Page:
While the oil market and analysts are trying to guesstimate how much Iranian oil the US sanctions will stifle later this year, they all agree that the sanctions' return is the market’s key bullish driver, as well as the largest 'known unknown' for oil prices later this year and into 2019.
Some ultra-bullish hedge funds think that the US sanctions will remove much more than 1 million barrels per day (b/d) of Iranian oil from the market. Considering the low spare capacity for a quick ramp-up of production elsewhere, some hedge fund managers expect oil prices to jump to as high as $150 a barrel in 18 to 24 months.
“Our view is that by 4 November, we will have lost between 1.3 and 1.4 million barrels [of output] a day. It is a very big number. That’s based on the view that the US will allow a few temporary exception waivers,” Jean-Louis Le Mee, CEO at London-based Westbeck hedge fund told Reuters. “Ultimately, we could see losses from Iran exceed 2 million barrels a day,” Le Mee said.
According to Pierre Andurand, who manages the $1.2bn Andurand Commodities Fund, the world’s spare capacity is at its lowest ever, and this will be a real issue with global oil supply.
Replying to one of US President Donald Trump’s tweets blaming Opec for the “too high” oil prices, Andurand said in mid-June that “Opec has the lowest spare capacity ever right now. There is going to be a real issue. Prices will be above $150 in less than 2 years. Eventually higher prices will bring more supply. But right now [there is] too little supply coming over the next few years despite US supply growth.”
Generalist investors don’t have such bullish views, but “this is going to catch everybody by surprise”, according to Westbeck’s chief investment officer Will Smith, per Reuters.
“If we are right about oil going from $75 to $150 over the next 12 to 18 months, out-of-the-money oil options, further down the curve...look very exciting. The pay back there is just fantastic if we are right,” Smith said.
The loss of 2 million b/d of Iranian oil is the hedge fund's assumption in its bet on oil to reach $150 in a year or two. Iran’s oil exports peaked in April this year at 2.7 million b/d, and have been dropping every month since then.
Analysts expect Iranian oil exports to drop more noticeably beginning this month and in September, and the rate of decline to accelerate as the United States looks to have Iran’s current customers reduce Iranian oil imports to 'zero’.
According to Bank of America Merrill Lynch, total cut-off of Iranian exports would lead to a price spike above $120 a barrel. But, as BofA noted in July, the US might be able to take around 500,000 b/d of Iran’s oil from the market.
Yet, the US administration’s efforts to persuade as many countries as possible to drop imports of Iranian oil have intensified over the past month, and many analysts now see 1 million b/d as the more realistic assessment, up from initial estimates of some 500,000 b/d.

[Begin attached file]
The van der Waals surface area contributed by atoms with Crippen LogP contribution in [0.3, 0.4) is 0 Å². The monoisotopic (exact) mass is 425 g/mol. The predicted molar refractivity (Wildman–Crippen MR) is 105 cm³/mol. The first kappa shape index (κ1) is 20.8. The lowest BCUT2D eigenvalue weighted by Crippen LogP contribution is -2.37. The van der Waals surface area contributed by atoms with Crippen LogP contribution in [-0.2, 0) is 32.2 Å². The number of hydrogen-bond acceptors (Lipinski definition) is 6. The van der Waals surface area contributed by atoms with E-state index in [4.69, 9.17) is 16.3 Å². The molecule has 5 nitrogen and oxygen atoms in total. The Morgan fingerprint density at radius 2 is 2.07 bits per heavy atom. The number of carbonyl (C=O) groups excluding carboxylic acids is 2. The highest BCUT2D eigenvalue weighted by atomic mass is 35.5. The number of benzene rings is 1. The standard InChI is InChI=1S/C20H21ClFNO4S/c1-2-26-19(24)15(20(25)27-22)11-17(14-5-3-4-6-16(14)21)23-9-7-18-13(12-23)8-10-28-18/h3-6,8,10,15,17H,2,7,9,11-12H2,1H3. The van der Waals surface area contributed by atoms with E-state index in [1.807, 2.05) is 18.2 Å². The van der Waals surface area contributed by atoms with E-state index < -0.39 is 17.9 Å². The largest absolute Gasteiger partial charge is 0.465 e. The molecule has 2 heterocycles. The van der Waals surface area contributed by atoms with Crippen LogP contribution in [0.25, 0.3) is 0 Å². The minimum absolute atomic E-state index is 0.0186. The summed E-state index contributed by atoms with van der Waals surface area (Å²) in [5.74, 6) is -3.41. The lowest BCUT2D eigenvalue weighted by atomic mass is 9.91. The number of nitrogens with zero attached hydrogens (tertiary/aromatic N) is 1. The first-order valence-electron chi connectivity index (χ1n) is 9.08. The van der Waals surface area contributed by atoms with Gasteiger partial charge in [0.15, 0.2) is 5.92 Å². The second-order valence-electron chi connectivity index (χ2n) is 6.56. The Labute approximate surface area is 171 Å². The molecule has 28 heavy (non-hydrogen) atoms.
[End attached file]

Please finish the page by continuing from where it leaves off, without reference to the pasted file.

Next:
One of the bullish analysts, Energy Aspects, sees the sanctions removing 1.2 million to 1.5 million b/d of Iranian oil from the market, chief oil analyst Amrita Sen told CNBC last week.
“As we go more towards (the fourth quarter)…that’s when we really see the risk of prices going well into the 80s and potentially even into the 90s, but very critical is how much Iranian production we lose,” Sen said, adding that 1.5 million b/d could be a “conservative” estimate for Iranian export losses.
Earlier this month, BofA said that although trade wars are a major downside risk to oil demand, it remains “much more concerned” about the sanctions on Iran. “For every 1 million barrels per day imbalance, we see a price impact on Brent of around $17,” Bank of America said.
Yet, the generalist investors in Brent Crude options are not following or sharing the views of the most bullish hedge funds, and their largest increase in open interest in Brent options over the past month has been input options, or contracts to sell oil at $60 to $65 a barrel between October 2018 and December 2020, according to estimates from the Intercontinental Exchange compiled by Reuters’ Amanda Cooper.
Investors and analysts who don’t see oil prices spiking to triple digits on the sanctions against Iran have reasons for being bearish, too. Escalating trade wars could dampen global economic growth and consequently, oil demand growth. The strengthening US dollar both raises the oil-importing countries’ import bills and makes dollar-priced oil more expensive to buy for holders of other currencies. Then there are also concerns that oil above $80 is the start of demand destruction, which Opec and its Russia-led friends want to avoid.
For now, just a couple of super bulls bet on oil prices returning to record highs, but we have yet to see what the biggest ‘known unknown’ – how many Iranian barrels will actually be off the market – has in store for the market later this year.